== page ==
May Expresses Doubts About Brexit Campaign’s Key Promises

Theresa May speaks during a press conference in Hangzhou, China on Sept. 4. Photographer: Saul Loeb/AFP via Getty Images

U.K. Prime Minister Theresa May expressed doubts about key promises made by those members of her Cabinet who campaigned for Britain to leave the European Union, including a points-based immigration system and leaving the single market.

Speaking to journalists as she traveled to China for the Group of 20 summit, May was dismissive of the immigration proposals made by Boris Johnson, now foreign secretary, in the run-up to the June 23 Brexit referendum. He had called for a “points-based” system, allowing people to move to the U.K. if they have sufficient qualifications or skills in demand.

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“You really don’t want to ask a former home secretary about the intricacies of a points-based system because it might take a very long time to answer your question,” May said. “One of the issues is whether or not points-based systems do work.”

Johnson was the front man for a campaign that also promised to increase spending on the state-funded National Health Service by 18 billion pounds ($24 billion) a year, cut taxes on energy bills and take Britain out of the EU’s single market. May, who campaigned on the other side in the referendum, refused to endorse any of those commitments this weekend.

Her only stated negotiating position is to introduce “controls” on how many EU citizens can settle in Britain. That statement, reiterated on Sunday, has been taken to mean that she no longer expects the U.K. to stay in the single market as EU leaders say full access is not possible without full freedom of movement. May took issue with that interpretation.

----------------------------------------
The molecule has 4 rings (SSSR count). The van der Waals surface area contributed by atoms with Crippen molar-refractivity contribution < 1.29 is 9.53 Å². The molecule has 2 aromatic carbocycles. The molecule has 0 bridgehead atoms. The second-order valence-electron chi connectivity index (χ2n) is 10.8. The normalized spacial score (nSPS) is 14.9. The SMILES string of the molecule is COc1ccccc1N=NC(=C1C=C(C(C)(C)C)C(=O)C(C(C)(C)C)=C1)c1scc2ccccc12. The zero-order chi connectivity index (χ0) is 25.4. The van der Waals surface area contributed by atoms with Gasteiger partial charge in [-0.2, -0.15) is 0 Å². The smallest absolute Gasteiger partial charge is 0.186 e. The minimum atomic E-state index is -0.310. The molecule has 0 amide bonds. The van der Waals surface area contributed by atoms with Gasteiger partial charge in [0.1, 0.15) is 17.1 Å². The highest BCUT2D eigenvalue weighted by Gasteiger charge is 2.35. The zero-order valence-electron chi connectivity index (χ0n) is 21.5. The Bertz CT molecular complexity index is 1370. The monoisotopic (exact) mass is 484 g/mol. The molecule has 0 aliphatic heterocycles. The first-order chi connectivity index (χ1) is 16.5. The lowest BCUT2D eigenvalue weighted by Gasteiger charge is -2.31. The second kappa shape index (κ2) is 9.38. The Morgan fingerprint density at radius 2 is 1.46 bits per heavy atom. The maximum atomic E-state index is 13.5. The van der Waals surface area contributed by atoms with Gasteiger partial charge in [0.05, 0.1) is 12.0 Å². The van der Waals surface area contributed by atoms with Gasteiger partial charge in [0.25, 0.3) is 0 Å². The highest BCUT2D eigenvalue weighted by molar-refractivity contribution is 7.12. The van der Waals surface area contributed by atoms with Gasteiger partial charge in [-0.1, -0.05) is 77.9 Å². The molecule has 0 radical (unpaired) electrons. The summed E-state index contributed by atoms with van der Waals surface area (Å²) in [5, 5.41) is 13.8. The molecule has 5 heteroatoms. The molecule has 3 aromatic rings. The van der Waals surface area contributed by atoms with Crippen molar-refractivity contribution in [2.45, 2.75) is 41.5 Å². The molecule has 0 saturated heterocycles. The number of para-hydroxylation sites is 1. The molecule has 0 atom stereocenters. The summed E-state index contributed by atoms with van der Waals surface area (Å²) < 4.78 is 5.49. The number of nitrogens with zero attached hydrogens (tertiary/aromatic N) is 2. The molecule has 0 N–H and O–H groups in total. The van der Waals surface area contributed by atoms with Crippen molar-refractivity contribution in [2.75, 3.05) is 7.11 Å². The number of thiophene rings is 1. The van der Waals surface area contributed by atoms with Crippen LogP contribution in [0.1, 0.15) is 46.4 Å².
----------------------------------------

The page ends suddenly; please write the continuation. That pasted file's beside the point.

“I’m going out there to get the best possible deal,” she told reporters. “What we will be looking for is the deal that’s right for the United Kingdom, which is why I say don’t look at a model and say –- well if you do this you can’t do that. We’re going to go out, be ambitious and we’re going to achieve for the U.K.”

A points-based system was also supported by Trade Secretary Liam Fox, Brexit Secretary David Davis, International Development Secretary Priti Patel and Transport Secretary Chris Grayling.

‘Difficult Times’

“It’s now clear that very few of their pledges were worth the paper they were written on,” said opposition Labour lawmaker Chuka Umunna, chairman of the pro-EU Vote Leave Watch campaign. “After barely campaigning for Remain, our unelected prime minister now contemptuously dismisses policies like increasing spending on the NHS which people voted on in good faith and great numbers.”

Brexit secretary Davis will deliver a statement in the House of Commons on Monday for the first time since taking office and call Brexit an ”historic and exciting” opportunity.

Still, May warned there were “difficult times ahead” for the U.K. economy in the wake of the decision to quit the EU. “I won’t pretend it’s all going to be plain sailing,” she said. Recent data had sent “different messages” about how the economy was responding, but businesses she had spoken to had told her “let’s get on with it, let’s make a success of it.” She said she saw a role for Britain as a global champion of free trade that delivers benefits for everyone.